Have a nice day!

  23. Twominds says:

    I think it will only serve to polarize the issue even more. Pro’s will look at the evacuations with horror and blame politics and too-conservative standards. Anti’s will look with the same horror but see and blame the crippled plant looming ominously on the horizon.
    I hope to do a little bit in getting this chasm smaller by talking about nuclear power, and telling people why I think their concern isn’t necessary, always keeping in mind that most of them are truely anxious and condescention or ridicule will work backwards. I wouldn’t have liked that either when I was anxious myself and looking for info, so I try to stay respectful and sincere when discussing these topics.

  24. Paul says:

    A simple way to upload the audio is to use soundcloud.

    http://soundcloud.com/

  25. Jaro says:

    The Tyndall Centre for Climate Change Research was involved recently in research & publication of the SPRing report, “SPRING – Sustainability Assessment of Nuclear Power: An Integrated Approach”
    Figures 11 and 12 of the report clearly show the advantages of nuclear power:
    http://db.tt/4wOLXrOY

    It will be interesting to see what sort of spin FoE will put on these conclusions.

    More info here:
    http://www.tyndall.ac.uk/research/energy/spring

    • DCollis says:

      What does the environmental and societal impact of nuclear look like if it fails and ‘does a Chernobyl’?

      Also, there’s zero CO2 / environmental benefit from nukes if they are too expensive and risky to build.

    • Tom Bammann says:

      That’s a pretty vague question. Do you mean a ‘Chernobyl’ once a year at every plant, once every two years, or once every thousand years for every plant? What exactly do you mean by ‘does a Chernobyl’? Can’t we just look at history to see what impact this would have, given that a ‘Chernobyl’ has already happened? I think to be fair it should also be asked what the environmental and societal impact of not using nuclear generation will be. Otherwise, I challenge you to justify how your question is productive for people trying to decide whether we should be considering nuclear generation.

    • Chris says:

      does a chernobyl? I wasn’t aware of any new 3rd-gen nuclear plants being built without containment vessels.

      New plants are only so costly because governments have yet to settle of 1-3 standardized designs, and the time to get through regulation is immense. There’s a reason China can build new nukes a lot cheaper and on time than the rest of us. I assume you think they are cutting corners doing this, but I do not think that is the case at all. Regulations to just get a new plant design approved in the US take about a decade. There’s something seriously wrong with our regulatory scheme if that is the case.

  26. Kirsty says:

    Great interview Mark, and great comments everyone, thanks for the debate. I would like pipe up with a couple of points. Firstly, on waste, in response to Theo:
    It is true that most of the older nuclear facilities in the UK (now held in public ownership by the NDA) were not developed with decommissioning in mind, and nuclear materials were subject to (unbelievably) poor management practice and neglect. In current estimates the tax payer will now foot a £49 billion bill to decommission and clean up this legacy. (This is why the law has been changed to require operators of new power stations to have finance in place to pay for the decommissioning and waste management costs.) After 50 years of generation in the UK, we are left with 290,000 cubic metres of waste. New build (16GW) is expected to add just 8% of this total. And of course new plants are now designed to be decommissioned, unlike the crazy mess we see at some of the very old sites.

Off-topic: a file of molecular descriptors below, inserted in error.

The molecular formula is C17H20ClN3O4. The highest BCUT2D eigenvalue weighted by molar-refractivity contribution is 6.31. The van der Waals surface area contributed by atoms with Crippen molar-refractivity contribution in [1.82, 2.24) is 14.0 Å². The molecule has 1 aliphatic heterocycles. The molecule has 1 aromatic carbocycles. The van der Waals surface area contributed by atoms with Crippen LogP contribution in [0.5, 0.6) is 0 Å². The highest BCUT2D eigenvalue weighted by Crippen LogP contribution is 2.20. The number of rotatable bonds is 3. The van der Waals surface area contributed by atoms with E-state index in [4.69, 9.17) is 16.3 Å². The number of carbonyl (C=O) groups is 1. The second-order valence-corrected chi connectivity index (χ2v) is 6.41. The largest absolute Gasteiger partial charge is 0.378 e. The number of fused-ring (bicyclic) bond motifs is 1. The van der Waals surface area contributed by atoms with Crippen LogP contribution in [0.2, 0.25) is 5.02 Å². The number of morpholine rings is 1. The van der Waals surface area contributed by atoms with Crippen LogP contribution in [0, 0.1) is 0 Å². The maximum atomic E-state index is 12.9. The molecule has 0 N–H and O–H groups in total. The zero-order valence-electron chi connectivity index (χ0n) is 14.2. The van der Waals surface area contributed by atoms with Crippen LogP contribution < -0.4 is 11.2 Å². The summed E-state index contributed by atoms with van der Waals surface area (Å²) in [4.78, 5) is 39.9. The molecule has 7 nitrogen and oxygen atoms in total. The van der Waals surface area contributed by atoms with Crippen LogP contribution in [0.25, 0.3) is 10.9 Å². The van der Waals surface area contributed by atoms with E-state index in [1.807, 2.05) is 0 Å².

Currently the government’s longer term policy on waste is a little, fuzzy, shall we say, and ‘the door is open’ for new ideas – including the GE fast reactor – to make their case. In the meantime, the long term disposal/storage in the GDF is seen as the best bet (by the vast majority of countries with nuclear power in the world, not just the UK). Some people liken the engineers planning the Geological Disposal Facility as having a lot in common with those that built the pyramids, except they’re planning for even longer timescales. Yeah, it’s not perfect, but on balance, new nuclear still gets my vote: given the build waste that will be created is likely to be a fraction of what we have already, and much more well managed, and ultimately there is a strong prospect for a genuinely sustainable solution in the shape of fast reactors. It does bug me that we all get so distracted by nuclear waste when black carbon is pumping unabated into the atmosphere with a much more real and frightening legac for future generations than an incredibly localised and well-contained finite amount of nuclear waste. And yes, I do think it is an either/or situation. Unless we are willing to accept the massive social justice implications of severely limiting electricity supply.